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Occoquan Braces for Flooding

By Potomac Local August 26, 2011 9:00 am

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The Town of Occoquan

The Town of Occoquan

The Town of Occoquan.

Occoquan, Va. –– Occoquan is bracing for the effects of flooding caused by Hurricane Irene

The area along Mill Street, the town’s main thoroughfare, is prone to flooding during storms.

The hurricane’s storm surge could also be a problem for the town nestled on the Occoquan River, which is now expected to be at least one to two feet above normal river levels by the time Irene rolls into the Potomac Communities early Sunday, according to the National Weather Service.

“Occoquan has had a significant amount of experience with storm surges created by hurricanes. We can expect flooding along Mill Street, as well as power outages of varying duration,” said Occoquan Mayor Ernie Porta.

Just west of the town lies a large dam used to contain the Occoquan Reservoir. Porta also issued a warning for anyone thinking of going to the dam during the storm to observe the river.

“…the views of the Occoquan River can be quite dramatic during and after a storm. If you choose to see what things are like along the river, please exercise caution when doing so. The Occoquan High Dam is not a flood control dam; there are no sluice gates to regulate the flow of water from the reservoir. Consequently, whatever comes down the river is coming over the top of the dam at nature’s command, so please use sound judgment,” said Porta.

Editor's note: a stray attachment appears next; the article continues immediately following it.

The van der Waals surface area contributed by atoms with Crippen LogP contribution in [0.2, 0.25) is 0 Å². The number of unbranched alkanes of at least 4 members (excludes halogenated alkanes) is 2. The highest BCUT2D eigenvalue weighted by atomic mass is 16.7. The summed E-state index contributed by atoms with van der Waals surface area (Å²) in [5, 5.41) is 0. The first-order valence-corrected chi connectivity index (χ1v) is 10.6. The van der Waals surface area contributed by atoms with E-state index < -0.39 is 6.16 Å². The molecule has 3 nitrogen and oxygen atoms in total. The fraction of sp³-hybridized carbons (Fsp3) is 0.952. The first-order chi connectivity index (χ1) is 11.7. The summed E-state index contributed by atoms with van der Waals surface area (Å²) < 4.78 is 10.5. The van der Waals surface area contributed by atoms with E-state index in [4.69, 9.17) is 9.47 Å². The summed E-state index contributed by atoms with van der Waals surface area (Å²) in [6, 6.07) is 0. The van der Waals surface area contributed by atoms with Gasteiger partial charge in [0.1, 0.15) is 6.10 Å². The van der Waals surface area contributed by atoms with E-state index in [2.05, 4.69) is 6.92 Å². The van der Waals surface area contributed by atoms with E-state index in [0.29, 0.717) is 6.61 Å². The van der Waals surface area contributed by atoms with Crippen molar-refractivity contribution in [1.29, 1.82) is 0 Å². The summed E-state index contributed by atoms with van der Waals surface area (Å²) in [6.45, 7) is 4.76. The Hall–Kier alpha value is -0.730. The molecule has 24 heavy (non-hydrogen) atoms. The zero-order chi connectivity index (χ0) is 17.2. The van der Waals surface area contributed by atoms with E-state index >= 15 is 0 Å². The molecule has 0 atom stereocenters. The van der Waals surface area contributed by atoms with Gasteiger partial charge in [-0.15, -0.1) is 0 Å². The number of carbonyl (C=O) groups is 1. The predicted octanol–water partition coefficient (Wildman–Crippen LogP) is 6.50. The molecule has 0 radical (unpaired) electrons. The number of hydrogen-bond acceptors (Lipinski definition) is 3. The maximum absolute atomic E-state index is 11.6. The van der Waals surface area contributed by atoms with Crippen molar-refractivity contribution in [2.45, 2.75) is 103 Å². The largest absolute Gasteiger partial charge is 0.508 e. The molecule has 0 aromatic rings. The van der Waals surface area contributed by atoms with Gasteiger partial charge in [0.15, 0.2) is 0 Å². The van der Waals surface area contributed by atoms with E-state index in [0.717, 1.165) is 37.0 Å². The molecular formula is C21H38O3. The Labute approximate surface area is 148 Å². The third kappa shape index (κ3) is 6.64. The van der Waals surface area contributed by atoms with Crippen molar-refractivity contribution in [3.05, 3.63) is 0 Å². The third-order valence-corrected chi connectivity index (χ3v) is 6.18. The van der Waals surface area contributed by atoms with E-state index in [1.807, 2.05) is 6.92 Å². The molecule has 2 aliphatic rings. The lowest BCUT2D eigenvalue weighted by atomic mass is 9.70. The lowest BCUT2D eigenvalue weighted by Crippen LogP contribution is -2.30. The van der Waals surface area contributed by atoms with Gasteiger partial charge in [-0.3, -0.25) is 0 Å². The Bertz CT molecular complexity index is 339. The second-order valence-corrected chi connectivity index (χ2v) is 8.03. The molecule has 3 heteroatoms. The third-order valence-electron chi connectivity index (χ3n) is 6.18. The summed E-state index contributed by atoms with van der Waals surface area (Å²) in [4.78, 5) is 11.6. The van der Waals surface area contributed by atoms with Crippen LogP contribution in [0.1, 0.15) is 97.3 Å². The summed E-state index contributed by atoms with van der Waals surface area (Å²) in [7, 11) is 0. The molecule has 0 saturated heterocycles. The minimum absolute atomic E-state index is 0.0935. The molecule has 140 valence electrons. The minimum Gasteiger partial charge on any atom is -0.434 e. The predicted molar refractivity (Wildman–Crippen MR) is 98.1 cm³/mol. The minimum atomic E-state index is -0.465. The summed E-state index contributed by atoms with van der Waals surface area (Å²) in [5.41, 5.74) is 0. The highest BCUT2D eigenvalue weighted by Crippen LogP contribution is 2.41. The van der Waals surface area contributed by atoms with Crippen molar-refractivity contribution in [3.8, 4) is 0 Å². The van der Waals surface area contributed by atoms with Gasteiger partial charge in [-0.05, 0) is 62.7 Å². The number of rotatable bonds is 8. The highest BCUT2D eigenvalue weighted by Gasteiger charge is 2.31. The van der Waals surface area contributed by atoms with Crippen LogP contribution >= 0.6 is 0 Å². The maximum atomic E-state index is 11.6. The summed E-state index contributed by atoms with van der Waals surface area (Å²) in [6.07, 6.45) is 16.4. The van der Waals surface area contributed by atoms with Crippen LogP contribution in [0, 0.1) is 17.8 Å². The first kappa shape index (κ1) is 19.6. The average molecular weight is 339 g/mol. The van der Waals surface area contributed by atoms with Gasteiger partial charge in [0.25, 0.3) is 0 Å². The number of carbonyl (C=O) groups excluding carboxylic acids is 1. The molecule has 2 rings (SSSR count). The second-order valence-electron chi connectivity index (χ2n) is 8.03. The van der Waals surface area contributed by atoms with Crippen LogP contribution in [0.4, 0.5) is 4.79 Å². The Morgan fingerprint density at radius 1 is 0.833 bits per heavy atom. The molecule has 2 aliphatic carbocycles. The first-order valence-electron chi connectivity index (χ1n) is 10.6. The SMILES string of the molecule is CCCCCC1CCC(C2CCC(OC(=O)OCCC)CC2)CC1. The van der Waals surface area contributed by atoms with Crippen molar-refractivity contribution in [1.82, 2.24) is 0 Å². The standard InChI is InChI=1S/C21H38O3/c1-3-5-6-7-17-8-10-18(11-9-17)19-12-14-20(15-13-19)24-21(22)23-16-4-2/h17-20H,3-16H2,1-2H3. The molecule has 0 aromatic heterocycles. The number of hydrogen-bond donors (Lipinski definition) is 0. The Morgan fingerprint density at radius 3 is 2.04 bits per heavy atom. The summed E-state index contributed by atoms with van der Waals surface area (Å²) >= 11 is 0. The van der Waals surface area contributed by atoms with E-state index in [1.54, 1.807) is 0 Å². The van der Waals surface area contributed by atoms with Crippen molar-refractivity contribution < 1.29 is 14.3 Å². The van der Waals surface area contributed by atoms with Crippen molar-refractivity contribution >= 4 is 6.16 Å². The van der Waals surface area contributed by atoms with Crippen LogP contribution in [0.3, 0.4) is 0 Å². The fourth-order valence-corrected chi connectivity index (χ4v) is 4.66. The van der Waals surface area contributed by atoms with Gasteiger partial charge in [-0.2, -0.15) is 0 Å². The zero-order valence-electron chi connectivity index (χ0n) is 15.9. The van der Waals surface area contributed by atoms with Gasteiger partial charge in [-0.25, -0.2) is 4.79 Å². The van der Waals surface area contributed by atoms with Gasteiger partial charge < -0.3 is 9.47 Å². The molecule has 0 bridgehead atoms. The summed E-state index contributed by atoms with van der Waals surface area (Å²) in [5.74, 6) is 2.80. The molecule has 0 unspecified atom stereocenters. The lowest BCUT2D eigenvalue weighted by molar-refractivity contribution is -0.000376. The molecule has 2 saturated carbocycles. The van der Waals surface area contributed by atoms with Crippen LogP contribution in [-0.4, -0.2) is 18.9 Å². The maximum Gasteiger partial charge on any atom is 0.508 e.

He also asked residents to check on neighbors during the storm.

Prince William County Fire and Rescue Department has tips on what to do before and during a flood:

BEFORE the FLOOD

  • Keep your automobile fueled.
  • Monitor the NOAA Weather Radio All Hazards.
  • Prepare a disaster supply kit.
  • NOAA Weather Radio (battery-powered portable).
  • Extra batteries.
  • Change the batteries during spring and fall when you change your clocks (spring forward, fall back).
  • Flashlight.
  • Can opener (manual).
  • First-aid kit.
  • Canned food, non-perishable foods, bottled-water.
  • Rubber boots, rubber gloves.?
  • Additional clothing.
  • Develop a family evacuation plan.
  • Discuss the plan and make sure everyone knows what to do in case of flooding.

DURING the FLOOD

  • Get out of areas subject to flooding and seek higher ground.
  • Avoid underpasses, underground parking garages, and basements during or after heavy rains.
  • Turn Around, Don’t Drown (TADD).
  • DO NOT attempt to cross flowing streams.
  • NEVER drive through flooded roadways — six inches of water can stall a vehicle!
  • If your vehicle stalls, get out and move to higher ground.
  • 2 feet of moving water can sweep a vehicle, including SUVs, downstream!
  • If walking in water that is above your ankles, stop and turn around – six inches of rushing water can sweep you off your feet!
  • At night, be cautious when driving or walking, visibility is poor and it becomes harder to recognize flood dangers.
  • Children should NEVER play around high water, storm drains, streams, ditches, etc.
  • When conditions are dangerous, DO NOT camp or park your vehicle along streams, rivers, etc.

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